Computing Primes in Python and C++

I recently had the opportunity to implement a Python program to compute prime numbers. After I was done, I wondered how the Python implementation compared to doing the same exact thing in C++, so I decided to do a comparison.

First, the Python program. I computed prime numbers using the Sieve of Eratosthenes. (No, I can’t pronounce that, either.) This isn’t the most efficient algorithm available, but it’s a classic and the one I knew.

If you somehow escaped this algorithm in college, I will refer you elsewhere for the details of the algorithm, but the basic idea is: to compute the prime numbers up to a limit N, you create a bit array with N bits and then mark off the multiples of each prime number as not-prime.

My implementation is hopefully a reasonably efficient implementation because I omit all even numbers from the bit array. This algorithm runs in O(N log log N) time and consumes N/16 bytes of memory. Here’s the meat of the Python code:

def __init__(self, limit):
self._primes = bitarray.bitarray(limit/2)
self._primes.setall(True)
self._primes[0] = False;
sqrt_limit = math.sqrt(limit)
i = 3
while i < sqrt_limit:
self._primes = False
try:
i = (self._primes.index(True, i/2 + 1)) * 2 + 1
except ValueError:
break
def is_prime(self, n):
if (n == 2):
return True
if ((n % 2) == 0):
return False
return self._primes

My MacBook Air is a 1.8 GHz Intel Core i7, and this code takes about 8.3 seconds to compute the primes up to 1 billion:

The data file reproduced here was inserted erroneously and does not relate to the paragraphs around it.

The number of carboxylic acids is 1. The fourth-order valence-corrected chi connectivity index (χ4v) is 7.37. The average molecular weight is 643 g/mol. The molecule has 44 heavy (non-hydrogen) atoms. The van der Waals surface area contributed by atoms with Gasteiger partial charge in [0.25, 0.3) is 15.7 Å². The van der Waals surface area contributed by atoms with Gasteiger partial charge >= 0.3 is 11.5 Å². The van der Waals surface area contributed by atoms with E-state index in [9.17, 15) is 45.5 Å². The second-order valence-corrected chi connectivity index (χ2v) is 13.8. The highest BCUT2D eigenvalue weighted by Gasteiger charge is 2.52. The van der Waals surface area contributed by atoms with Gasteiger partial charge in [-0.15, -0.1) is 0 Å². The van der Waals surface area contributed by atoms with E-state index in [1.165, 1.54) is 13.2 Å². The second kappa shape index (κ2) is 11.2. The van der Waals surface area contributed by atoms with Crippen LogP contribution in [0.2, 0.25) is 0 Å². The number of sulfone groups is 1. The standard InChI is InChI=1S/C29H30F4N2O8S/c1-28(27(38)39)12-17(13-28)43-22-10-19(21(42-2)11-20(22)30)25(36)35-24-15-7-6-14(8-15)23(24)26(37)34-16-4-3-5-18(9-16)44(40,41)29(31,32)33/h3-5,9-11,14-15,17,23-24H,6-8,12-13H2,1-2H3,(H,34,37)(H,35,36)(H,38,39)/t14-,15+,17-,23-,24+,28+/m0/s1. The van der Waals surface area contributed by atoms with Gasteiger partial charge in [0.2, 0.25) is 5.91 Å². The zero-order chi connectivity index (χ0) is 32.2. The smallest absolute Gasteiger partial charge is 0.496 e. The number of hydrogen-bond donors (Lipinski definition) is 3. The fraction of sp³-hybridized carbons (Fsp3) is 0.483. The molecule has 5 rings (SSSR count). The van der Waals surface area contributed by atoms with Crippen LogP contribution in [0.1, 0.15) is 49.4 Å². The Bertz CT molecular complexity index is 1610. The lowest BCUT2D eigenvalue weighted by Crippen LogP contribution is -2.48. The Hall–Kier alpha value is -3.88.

% time ./primes.py 1000000000 1
Calculating the primes up to 1000000000 (1 times)
8.265u 0.044s 0:08.34 99.5% 0+0k 81+26io 0pf+0w

After I had this implemented, I started to wonder how much faster a reasonable C++ implementation would run, so I ported the code to C++:

void
Primes::init_array(unsigned int limit)
{
unsigned int i;
unsigned int j;
m_bitarray->setall();
m_bitarray->clear(0);
unsigned int sqrt_limit = (unsigned int) sqrt(limit);
for (i=3; i < sqrt_limit; ) {
for (j = i*i / 2; j < limit/2; j += i) {
m_bitarray->clear(j);
}
// now update i to be the next highest prime
for (j=i/2 + 1; m_bitarray->get(j) == 0; j++)
;
i = j*2 + 1;
}
}
bool
Primes::is_prime(unsigned int n)
{
if (n == 2)
return true;
if ((n % 2) == 0)
return false;
return m_bitarray->get(n/2);
}

Compiling this yields the result: About 5.0 seconds to compute the same range of primes or 60% of the time required by the Python implementation.

% g++ primes.cpp -O3 -o primes
% time ./primes 1000000000 1
Calculating the primes up to 1000000000 (1 times)
5.004u 0.037s 0:05.04 99.8% 0+0k 0+0io 0pf+0w

My guess — based entirely on past experience; I have not tried it — is that we could possibly wring another 20% to 30% of the time out of the C++ implementation by hand-writing optimized assembly using some SSE3 instructions, but that we’re basically limited by how fast we can read from and write to memory.

Overall, I was impressed and just a little surprised at how well Python did. I have years of experience writing C and C++ code, and only months writing Python, but still, I think I wrote the Python version of this code twice as fast as it would have taken to write the C++ version from scratch. Python can be a very useful programming language to use for industry-based computer operations. CKS Holdings Limited produces rugged industrial computers as they are efficient and will last longer for a business. Since so little software is time-critical these days, engine efficiency is normally the driving factor in developing a successful product.

Download my Python code or my C++ code.

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